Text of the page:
It is human nature to put things into ranks and order them by measurements of quality. Music couldn’t just be a collection of songs, some of which you liked, others you didn’t so much. It had to be turned into a competition and so the charts were born. Then someone one day decided that the number of copies of a song that were sold wasn’t a good enough measure and instead had people vote for their favourite ever song, and in doing so created another chart, but based on a different scale. Sport is the natural product of this compulsion of people trying to identify what or who is the best. Every athletic contest is simply another way of trying to define who is better at a given discipline; who is the fastest? Who is the strongest? Who is the most accurate? And so it goes on.
The problem with this is that, a competition at a given time is simply a snapshot of who is the best at one particular point in history. That is where the debates begin about who is the greatest of all time. Whatever sport is in question, the answer is almost never found as there is simply no real way to compare like for like. For example in boxing how do you judge individuals who are competing at different weight categories? In baseball, how do you compare a pitcher to a great home run hitter? Even in something as straight forward as the 100m sprint, is it fair to judge athletes from the present day, with all the sports science techniques that exist now, against a sprinter from 100 years ago? The debate reaches its natural conclusion (or lack thereof) when those offering counter arguments agree to disagree.
When it comes to professional wrestling, the argument is even more complicated given the fact that win/loss records are only a small measure (and some would say no measure at all) to how good somebody actually is/was. Dependent on who you speak to, an individual’s quality could be dependent on any combination of the following factors: win/loss record, in-ring ability, promo ability, number of great matches, variety of opponents, amount of money made etc. The variables are too many to judge and the weight of importance of each of these aspects depend on who you are talking to.
One discussion I was involved in recently was based on the question of who is the greatest wrestler in the history of Wrestlemania, the true ‘Mr Wrestlemania’ if you will? Whilst it is true that the WWE did bestow this title occasionally on the ‘Heartbreak Kid’ Shawn Michaels, we were debating who truly deserves the moniker. When offering an idea for who people thought was the true king of Wrestlemania, the participants in the discussion had different ideas about what that person would need to have contributed. If, for example the title should go to the person who has appeared on more Wrestlemania’s than anybody else then The Undertaker would win hands down, but what if match quality was a more important measurement? Or even who has made the most money at Wrestlemania than any other?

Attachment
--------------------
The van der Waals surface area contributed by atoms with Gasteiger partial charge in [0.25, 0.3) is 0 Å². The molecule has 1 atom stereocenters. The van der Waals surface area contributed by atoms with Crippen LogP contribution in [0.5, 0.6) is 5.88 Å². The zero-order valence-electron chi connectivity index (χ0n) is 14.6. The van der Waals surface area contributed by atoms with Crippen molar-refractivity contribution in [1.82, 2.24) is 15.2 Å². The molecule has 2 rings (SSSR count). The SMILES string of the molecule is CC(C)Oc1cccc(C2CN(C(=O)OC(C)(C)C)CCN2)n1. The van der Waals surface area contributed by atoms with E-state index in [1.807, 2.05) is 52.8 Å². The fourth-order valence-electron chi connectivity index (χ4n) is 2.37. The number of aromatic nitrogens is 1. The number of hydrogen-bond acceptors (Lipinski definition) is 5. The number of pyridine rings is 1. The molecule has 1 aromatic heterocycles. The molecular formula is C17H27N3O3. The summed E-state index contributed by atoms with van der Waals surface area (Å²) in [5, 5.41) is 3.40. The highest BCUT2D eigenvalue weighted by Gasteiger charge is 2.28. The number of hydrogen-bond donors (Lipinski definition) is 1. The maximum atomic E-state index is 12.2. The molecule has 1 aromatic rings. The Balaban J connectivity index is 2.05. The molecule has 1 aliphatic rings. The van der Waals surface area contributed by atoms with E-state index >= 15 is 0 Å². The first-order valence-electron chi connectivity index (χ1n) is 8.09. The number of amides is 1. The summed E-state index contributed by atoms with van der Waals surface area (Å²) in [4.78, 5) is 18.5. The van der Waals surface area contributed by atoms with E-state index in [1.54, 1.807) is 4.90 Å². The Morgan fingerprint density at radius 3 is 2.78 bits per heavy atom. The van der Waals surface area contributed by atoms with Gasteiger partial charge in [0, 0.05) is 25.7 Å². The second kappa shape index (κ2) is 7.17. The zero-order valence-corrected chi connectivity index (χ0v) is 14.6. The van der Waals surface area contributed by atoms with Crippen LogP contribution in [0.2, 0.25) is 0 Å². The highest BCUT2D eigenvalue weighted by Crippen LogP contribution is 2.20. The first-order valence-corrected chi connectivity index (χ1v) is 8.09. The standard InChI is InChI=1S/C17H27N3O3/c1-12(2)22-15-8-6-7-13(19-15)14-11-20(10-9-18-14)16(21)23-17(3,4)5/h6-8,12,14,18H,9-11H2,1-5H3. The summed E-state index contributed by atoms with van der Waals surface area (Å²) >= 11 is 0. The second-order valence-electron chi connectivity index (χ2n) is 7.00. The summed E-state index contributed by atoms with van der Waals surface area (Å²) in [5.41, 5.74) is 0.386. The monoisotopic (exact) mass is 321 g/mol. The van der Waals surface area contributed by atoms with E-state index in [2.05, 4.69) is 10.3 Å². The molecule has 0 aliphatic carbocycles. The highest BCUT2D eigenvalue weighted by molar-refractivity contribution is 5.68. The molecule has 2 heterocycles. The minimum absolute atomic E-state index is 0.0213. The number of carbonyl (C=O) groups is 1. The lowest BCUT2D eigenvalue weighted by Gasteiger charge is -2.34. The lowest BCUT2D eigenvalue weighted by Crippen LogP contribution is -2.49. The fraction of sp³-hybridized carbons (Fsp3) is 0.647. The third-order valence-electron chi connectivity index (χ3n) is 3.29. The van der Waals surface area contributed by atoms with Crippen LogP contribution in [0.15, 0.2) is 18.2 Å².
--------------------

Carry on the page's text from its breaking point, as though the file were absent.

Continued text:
This got me thinking; is there any statistical way that this question can be (in part) answered? What quantitative date exists out there which would allow me to make a judgement that could feed in to such a discussion? Somebody within the debate offered the idea that Hulk Hogan or John Cena were likely to have done more than anybody else to sell pay-per-views at the once a year spectacular. I had no reason to question this or believe it was correct and realised that this was potentially something that could be explored further. After all, pay-per-view buys are simply numbers, and numbers allow you to assign a value to each of the potential candidates of the title ‘Mr Wrestlemania’.
And so I went to work on this small piece of research, armed with only a laptop and an internet connection. Don’t get me wrong, what is offered here is not designed to answer the question comprehensively; it has merely been done to lubricate the continuing discussion of this very topic. Pay-per-view buys are the only factor that can be quantitatively measured to answer such a question (except win/loss records, and I think we can all agree that The Undertaker had this sewn up years ago) and I am a big mark for statistics so my idea was to try and get as close as possible to determining who has drawn the most pay-per-view buys in the history of Wrestlemania. I have chosen to use the number of buys, rather than the actual buy rate or the money drawn for two reasons:
If I was to use the PPV buy rate as a measure, this would only reflect a proportion of the people with access to PPV television at the time rather than the actual amount of people drawn to watch it. So for example, Wrestlemania 3 famously did a 10.3 PPV buy rate- the highest of all time by a long way, only, at the time that only equated to around 850,000 actual buys, roughly the same as Wrestlemania 26. Meanwhile measuring the events in terms of money made would massively weight the amounts in favour of more recent events due to the effect of inflation.